* Keeping in the same mode, always focus on the booth visitor. Engaging the visitor in conversation to learn his/her needs is the best way to recommend how your company can meet them. You and everyone who works your booth should know the product lines inside-out, but just delivering a spiel is counterproductive because it implies that you’re more interested in moving product than providing individualized solutions. Position yourself as wanting to be more of a partner than a vendor.

* Finally, make sure that attendees feel welcome to visit your booth. This may seem like a “duh” statement, but body language is important in creating first impressions. Standing at the booth’s border with folded arms creates an intimidating appearance; chatting with other booth staffers sends the clear message that you don’t want to be bothered with any of those annoying potential customers.

Just keep in mind that whatever size the trade show, there are plenty of exhibitors who recognize opportunity when they see it – and when it sees them. You’re in the right place at the right time – so do it up right.

Brand Identity Chain

“Who do you think you are” used to be asked of people when they said or did something rude or presumptuous. But now, it’s an important question that provides valuable insight into what motivates your target market to buy.

Welcome to the world of identity marketing. According to Robert Maxwell – president of research consulting firm Chelsea Media – it is no longer enough to create a brand identity to reach members of your target demographic group. You must first understand the social and pop cultural influences upon which people within your target demographic create their identity and lifestyle, then position your brand as one that integrates with that identity.

As explained in plain English by Maxwell in Advertising Age magazine: “If consumers identify with Prada and also identify with Michelob, Volvo, “24” character Jack Bauer, rock group the Killers and Doritos, marketers suddenly have a ‘brand identity chain’ – a group of consumers who share similar identities as well as product and media consumption.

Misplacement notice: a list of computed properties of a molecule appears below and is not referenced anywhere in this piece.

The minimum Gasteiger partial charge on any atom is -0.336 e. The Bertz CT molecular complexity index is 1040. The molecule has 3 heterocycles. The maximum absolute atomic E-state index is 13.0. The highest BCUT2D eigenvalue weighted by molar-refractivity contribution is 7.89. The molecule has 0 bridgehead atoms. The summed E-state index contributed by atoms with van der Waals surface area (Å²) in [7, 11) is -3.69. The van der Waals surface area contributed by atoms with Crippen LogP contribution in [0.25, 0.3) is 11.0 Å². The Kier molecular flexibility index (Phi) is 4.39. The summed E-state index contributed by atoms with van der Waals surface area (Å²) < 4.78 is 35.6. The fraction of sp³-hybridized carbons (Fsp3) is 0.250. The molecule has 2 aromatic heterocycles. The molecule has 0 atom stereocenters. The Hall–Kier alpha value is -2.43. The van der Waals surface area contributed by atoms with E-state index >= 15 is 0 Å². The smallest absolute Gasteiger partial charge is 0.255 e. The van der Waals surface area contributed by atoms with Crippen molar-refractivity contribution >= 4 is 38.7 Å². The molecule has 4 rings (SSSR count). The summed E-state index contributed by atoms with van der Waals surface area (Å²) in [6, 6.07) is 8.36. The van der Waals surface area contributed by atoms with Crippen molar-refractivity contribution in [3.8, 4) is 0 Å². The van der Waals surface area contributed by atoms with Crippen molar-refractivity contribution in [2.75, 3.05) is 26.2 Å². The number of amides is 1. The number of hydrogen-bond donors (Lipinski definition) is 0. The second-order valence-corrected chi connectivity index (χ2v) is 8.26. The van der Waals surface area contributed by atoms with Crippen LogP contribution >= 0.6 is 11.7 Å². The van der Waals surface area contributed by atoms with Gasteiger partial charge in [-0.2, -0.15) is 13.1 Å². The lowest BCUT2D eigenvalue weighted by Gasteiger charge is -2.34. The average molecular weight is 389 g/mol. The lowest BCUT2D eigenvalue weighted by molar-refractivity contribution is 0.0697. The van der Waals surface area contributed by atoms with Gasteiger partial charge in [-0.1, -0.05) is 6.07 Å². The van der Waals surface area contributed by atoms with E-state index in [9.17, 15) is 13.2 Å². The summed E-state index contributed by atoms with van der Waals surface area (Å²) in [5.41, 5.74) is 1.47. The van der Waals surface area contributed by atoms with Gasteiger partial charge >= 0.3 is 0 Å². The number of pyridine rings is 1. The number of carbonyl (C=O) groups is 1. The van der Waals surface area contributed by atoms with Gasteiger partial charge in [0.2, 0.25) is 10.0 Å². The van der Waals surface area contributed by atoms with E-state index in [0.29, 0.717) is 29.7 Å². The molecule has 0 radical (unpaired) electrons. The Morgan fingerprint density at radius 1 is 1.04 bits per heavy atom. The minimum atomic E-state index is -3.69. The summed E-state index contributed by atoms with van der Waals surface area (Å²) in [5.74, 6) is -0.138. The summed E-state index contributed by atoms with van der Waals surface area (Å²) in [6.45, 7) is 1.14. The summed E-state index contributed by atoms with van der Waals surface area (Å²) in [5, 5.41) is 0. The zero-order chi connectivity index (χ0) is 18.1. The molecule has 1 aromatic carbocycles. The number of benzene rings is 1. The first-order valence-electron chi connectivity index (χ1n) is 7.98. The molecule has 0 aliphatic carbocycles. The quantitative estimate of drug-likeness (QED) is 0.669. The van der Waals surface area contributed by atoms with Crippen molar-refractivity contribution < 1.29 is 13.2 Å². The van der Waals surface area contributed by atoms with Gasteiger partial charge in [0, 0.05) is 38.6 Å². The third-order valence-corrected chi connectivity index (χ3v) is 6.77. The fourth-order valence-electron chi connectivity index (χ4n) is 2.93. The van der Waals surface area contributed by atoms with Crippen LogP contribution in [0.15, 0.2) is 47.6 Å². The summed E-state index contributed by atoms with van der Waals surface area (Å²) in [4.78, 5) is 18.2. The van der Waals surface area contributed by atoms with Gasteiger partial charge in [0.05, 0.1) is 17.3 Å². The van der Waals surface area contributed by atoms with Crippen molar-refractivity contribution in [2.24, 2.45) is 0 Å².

“In fact, anything in the media marketplace that contains symbols consumers might use in constructing their identities qualifies as a brand. That includes companies, services and, most important, news and entertainment. The building blocks of news and entertainment – personalities, TV programs, characters, sports teams, bands, channels, websites and so forth – are all laden with symbols that invite connections with a consumer’s identity.”

Now consider your target market. If it’s the 18-to-34 male mobile entertainment enthusiast, his brand identity chain is likely to include Red Bull, first-person shooter/car racing video games, Scarface, hip-hop artist Chamillionaire, YouTube.com, Honda Civic, Toyota Scion – and probably also Jack Bauer and Doritos. All of these interests and preferences combine to shape his self-image and determine the other brands he buys.

So how can you make your brand one of the building blocks of your market’s identity? Let’s return to the Scion for an example. A CGA (computer-generated animation) commercial for the Scion tC uses video game-style graphics and action as the vehicle changes body colors while driving through a hip cityscape to a techno music track. The creative team for the commercial recognized video games and techno music as building blocks of the tC target market’s identity, and based the vehicle’s brand identity upon those elements.

The take-home message: let your brand enhance the identity of your consumers, and the resulting sale will be more than a purchase – it will be part of who they are.

EVOK…an inside look

Evok Advertising, the E! True Hollywood Story from Brook Pifer RockstarPhotographer on Vimeo.